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This eBook from the Gutenberg Project consists of approximately 149 pages of information about The Prince.

It is necessary, therefore, if we desire to discuss this matter thoroughly, to inquire whether these innovators can rely on themselves or have to depend on others:  that is to say, whether, to consummate their enterprise, have they to use prayers or can they use force?  In the first instance they always succeed badly, and never compass anything; but when they can rely on themselves and use force, then they are rarely endangered.  Hence it is that all armed prophets have conquered, and the unarmed ones have been destroyed.  Besides the reasons mentioned, the nature of the people is variable, and whilst it is easy to persuade them, it is difficult to fix them in that persuasion.  And thus it is necessary to take such measures that, when they believe no longer, it may be possible to make them believe by force.

If Moses, Cyrus, Theseus, and Romulus had been unarmed they could not have enforced their constitutions for long—­as happened in our time to Fra Girolamo Savonarola, who was ruined with his new order of things immediately the multitude believed in him no longer, and he had no means of keeping steadfast those who believed or of making the unbelievers to believe.  Therefore such as these have great difficulties in consummating their enterprise, for all their dangers are in the ascent, yet with ability they will overcome them; but when these are overcome, and those who envied them their success are exterminated, they will begin to be respected, and they will continue afterwards powerful, secure, honoured, and happy.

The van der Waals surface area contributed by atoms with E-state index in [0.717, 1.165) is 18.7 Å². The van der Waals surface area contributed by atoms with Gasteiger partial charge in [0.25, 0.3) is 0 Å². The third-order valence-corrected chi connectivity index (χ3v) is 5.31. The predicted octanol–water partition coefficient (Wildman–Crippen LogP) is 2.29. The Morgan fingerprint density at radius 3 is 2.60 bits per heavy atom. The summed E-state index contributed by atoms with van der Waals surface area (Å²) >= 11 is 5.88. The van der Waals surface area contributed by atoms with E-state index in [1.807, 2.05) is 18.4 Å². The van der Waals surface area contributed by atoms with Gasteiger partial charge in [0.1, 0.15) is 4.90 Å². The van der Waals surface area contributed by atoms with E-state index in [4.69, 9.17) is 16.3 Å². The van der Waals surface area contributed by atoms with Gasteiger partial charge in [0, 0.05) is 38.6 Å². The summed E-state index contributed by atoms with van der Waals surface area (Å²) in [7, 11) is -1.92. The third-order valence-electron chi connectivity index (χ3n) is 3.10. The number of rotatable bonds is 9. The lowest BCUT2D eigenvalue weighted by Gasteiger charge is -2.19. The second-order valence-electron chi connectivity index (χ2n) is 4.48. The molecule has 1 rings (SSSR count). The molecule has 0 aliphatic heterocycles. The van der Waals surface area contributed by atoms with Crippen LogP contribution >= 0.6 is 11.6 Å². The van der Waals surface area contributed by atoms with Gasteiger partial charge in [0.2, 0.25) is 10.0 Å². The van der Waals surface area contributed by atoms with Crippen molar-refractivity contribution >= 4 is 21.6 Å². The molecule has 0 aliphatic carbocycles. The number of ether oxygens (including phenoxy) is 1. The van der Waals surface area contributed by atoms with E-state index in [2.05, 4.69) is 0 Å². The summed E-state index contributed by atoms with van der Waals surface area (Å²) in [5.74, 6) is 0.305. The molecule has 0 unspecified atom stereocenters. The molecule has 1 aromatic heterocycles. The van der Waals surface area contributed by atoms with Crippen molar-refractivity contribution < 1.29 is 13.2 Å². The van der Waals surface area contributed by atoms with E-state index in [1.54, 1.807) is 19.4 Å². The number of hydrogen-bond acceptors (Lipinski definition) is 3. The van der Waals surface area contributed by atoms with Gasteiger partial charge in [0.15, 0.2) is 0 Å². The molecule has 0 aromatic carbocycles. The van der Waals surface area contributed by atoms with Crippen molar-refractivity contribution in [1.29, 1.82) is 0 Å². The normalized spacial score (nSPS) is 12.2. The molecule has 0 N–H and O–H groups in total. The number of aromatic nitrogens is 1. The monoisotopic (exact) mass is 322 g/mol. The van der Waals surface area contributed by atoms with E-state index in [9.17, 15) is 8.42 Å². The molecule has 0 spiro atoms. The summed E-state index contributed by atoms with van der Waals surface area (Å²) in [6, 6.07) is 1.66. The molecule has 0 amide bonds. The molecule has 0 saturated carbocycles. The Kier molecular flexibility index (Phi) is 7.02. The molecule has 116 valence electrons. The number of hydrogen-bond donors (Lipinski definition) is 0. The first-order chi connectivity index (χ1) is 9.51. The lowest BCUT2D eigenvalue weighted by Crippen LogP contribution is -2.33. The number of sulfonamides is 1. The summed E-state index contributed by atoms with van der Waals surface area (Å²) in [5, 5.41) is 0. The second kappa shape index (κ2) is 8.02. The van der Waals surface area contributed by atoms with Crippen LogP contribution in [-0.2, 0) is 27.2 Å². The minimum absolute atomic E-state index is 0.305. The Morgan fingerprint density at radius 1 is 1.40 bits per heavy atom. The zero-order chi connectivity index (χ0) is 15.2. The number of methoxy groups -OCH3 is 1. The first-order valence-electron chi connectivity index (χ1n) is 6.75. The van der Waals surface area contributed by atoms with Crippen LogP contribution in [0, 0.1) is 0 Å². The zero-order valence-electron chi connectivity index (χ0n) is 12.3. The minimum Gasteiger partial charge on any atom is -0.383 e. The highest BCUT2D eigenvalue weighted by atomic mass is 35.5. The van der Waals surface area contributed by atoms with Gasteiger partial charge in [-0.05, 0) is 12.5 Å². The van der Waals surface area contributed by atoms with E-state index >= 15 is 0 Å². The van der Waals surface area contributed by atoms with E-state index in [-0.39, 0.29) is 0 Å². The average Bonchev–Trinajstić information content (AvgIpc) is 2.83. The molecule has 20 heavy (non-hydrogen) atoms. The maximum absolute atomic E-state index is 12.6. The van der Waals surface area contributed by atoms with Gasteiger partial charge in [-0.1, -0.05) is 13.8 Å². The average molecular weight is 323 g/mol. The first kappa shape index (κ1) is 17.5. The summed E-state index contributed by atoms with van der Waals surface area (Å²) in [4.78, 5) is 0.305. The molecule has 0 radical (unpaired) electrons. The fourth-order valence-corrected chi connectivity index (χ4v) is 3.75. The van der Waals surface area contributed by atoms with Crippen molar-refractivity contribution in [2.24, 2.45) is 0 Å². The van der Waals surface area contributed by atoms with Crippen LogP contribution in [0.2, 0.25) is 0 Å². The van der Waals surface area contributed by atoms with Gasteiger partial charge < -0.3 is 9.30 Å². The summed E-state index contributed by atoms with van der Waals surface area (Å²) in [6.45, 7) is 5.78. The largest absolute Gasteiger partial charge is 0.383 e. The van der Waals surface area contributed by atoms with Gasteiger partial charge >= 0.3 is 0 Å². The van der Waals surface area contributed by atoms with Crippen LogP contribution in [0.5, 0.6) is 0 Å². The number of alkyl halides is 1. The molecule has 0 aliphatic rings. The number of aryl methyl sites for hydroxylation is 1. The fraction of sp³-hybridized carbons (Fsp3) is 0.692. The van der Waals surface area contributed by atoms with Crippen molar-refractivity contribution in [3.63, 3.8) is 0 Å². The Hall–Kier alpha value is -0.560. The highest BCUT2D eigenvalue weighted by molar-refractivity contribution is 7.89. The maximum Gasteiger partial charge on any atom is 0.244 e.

To these great examples I wish to add a lesser one; still it bears some resemblance to them, and I wish it to suffice me for all of a like kind:  it is Hiero the Syracusan.(*) This man rose from a private station to be Prince of Syracuse, nor did he, either, owe anything to fortune but opportunity; for the Syracusans, being oppressed, chose him for their captain, afterwards he was rewarded by being made their prince.  He was of so great ability, even as a private citizen, that one who writes of him says he wanted nothing but a kingdom to be a king.  This man abolished the old soldiery, organized the new, gave up old alliances, made new ones; and as he had his own soldiers and allies, on such foundations he was able to build any edifice:  thus, whilst he had endured much trouble in acquiring, he had but little in keeping.

     (*) Hiero II, born about 307 B.C., died 216 B.C.

CHAPTER VII —­ CONCERNING NEW PRINCIPALITIES WHICH ARE ACQUIRED EITHER BY THE ARMS OF OTHERS OR BY GOOD FORTUNE

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